“How Anne B. Poyntz Lost Her Je ne sçai quoi (1769) to a Patron, a Printer’s Reader, & Google Books” – Technologies of Print Symposium 2.19.21

Here are the slides for my talk, “How Anne B. Poyntz Lost Her Je ne sçai quoi (1769) to a Patron, a Printer’s Reader, & Google Books,” delivered at the Technologies of Print Symposium: Geographies of Meaning on 19 February 2021. I have also included a few additional links for reference. Thank you to the following people for your assistance with this project-in-progress: John Boneham (British Library), Paul Conway (U Michigan), Chad Johnson (SFCB) and Mary Risala Laird (SFCB), Danna D’Esopo (SCU ’20), Michelle Burnham (SCU), Katherine D. Harris (SJSU), Shaun O’Dell (SJSU) The Technologies of Print Symposium: Geographies of…

“World Peace in Five Easy Steps”: Teaching Freire with a Collaborative Spotify Playlist, with Rhiannon Giddens

On Tuesday January 19th, our Fall term “Women’s Prison Writing” class had the privilege of making a Spotify playlist with SCU’s Frank Sinatra Artist-in-Residence Rhiannon Giddens. Specifically, we made a playlist to express and teach others about Paulo Freire’s concept of dialogue that he writes about in chapter 3 of Pedagogy of the Oppressed. The idea is that making a playlist will reinforce for students that they understand the five parts of dialogue and have considered how to convey them to others in a persuasive and memorable way, effectively sharing that knowledge with a public audience on Spotify. In theory,…

MLA 2021, “Recovery, Identity, and WikiData: What Literary Scholars Need to Know,” Panel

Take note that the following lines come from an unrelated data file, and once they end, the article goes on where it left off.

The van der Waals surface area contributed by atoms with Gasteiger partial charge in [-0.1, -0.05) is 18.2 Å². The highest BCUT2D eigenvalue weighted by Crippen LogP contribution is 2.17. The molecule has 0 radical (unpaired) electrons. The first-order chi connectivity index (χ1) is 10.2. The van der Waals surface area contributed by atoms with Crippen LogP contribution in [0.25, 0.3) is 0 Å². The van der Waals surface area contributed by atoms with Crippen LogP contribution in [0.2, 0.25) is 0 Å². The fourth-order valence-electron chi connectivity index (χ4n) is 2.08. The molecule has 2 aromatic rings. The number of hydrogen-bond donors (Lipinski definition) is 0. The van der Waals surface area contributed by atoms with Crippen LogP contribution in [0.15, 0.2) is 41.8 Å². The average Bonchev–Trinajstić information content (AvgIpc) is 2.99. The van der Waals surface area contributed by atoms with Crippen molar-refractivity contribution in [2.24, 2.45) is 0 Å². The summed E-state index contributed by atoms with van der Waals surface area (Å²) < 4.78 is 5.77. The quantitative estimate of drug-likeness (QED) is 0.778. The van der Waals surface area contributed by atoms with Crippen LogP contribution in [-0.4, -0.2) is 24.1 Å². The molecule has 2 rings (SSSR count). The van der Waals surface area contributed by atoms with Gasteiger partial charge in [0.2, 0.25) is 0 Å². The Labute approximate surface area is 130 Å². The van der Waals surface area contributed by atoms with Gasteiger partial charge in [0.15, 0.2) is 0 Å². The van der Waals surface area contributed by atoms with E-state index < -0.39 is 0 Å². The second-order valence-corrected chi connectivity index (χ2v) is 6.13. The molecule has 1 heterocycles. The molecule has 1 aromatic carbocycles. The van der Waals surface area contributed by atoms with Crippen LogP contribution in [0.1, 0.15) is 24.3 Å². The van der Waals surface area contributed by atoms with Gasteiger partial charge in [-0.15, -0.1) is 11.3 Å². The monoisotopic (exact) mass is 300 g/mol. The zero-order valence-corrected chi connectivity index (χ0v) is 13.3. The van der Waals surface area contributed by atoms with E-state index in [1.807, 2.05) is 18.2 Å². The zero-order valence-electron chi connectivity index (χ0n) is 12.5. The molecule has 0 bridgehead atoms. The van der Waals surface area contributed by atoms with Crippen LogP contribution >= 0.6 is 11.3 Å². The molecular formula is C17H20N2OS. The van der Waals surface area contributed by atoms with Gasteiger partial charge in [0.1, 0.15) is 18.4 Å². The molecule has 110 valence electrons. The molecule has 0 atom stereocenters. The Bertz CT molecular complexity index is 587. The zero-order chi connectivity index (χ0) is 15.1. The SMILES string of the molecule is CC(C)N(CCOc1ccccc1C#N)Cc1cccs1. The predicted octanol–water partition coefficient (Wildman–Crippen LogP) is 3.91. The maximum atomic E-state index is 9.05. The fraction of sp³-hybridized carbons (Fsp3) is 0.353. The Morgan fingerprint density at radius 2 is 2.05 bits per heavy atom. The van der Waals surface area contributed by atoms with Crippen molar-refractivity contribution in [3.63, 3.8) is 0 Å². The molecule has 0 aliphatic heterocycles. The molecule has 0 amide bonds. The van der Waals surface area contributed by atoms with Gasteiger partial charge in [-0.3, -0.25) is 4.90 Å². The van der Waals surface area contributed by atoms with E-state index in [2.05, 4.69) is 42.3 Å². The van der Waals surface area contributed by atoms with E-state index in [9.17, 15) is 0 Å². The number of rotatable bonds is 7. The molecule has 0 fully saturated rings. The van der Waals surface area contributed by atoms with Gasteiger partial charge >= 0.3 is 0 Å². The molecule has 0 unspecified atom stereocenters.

On Friday 8 January 2021, I joined three colleagues on a panel organized by my co-editor and colleague Deborah Hollis, head of Special Collections at University Libraries, University of Colorado Boulder. Speakers on our panel include, clockwise from the upper left, Chris Long (CU Libraries), myself, Deborah Hollis (CU Libraries), and Danna D’Esopo (SCU class of 20). Our panel examined a history of our DH project The Stainforth Library of Women’s Writing as it relates to a specific kind of recovery scholarship to create, edit, and share authority records for lesser-known women writers. We addressed authority records created specifically for…

“Why Do Academic Writing? and How to Get It Done” invited lecture for Auburn Univ. at Montgomery

On Friday, October 30, I delivered an invited virtual lecture to the Auburn University at Montgomery campus with the goal of inspiring faculty to invest their time in disciplinary scholarship both for personal and professional reward. My audience included faculty and graduate students in the College of Nursing and Health Sciences and from across the University. I share my slides below. I had a blast delivering this 40-minute presentation followed by Q&A about research and academic writing. Scholarship is a favorite part of my job.

BWWC 2020 (TCU), co-presenting with Danna D’Esopo (’20)

From College Notes, March 27, 2020: “On March 6, Kirstyn Leuner (English) and Danna D’Esopo ’20 (English) co-presented their paper, “By A Woman, in Red: Anne B. Poyntz and the Blush of the Page,” at the 28th annual British Women Writers Conference, held at Texas Christian University. Their paper argued that Poyntz begins her book of letters and poems, Je ne sçai quoi (1769), with a dedication printed in red ink in order to make her book appear to blush. The blush is, on the surface, the customary apology that all 18th-century women writers were expected to make for their published writing. But Leuner and D’Esopo…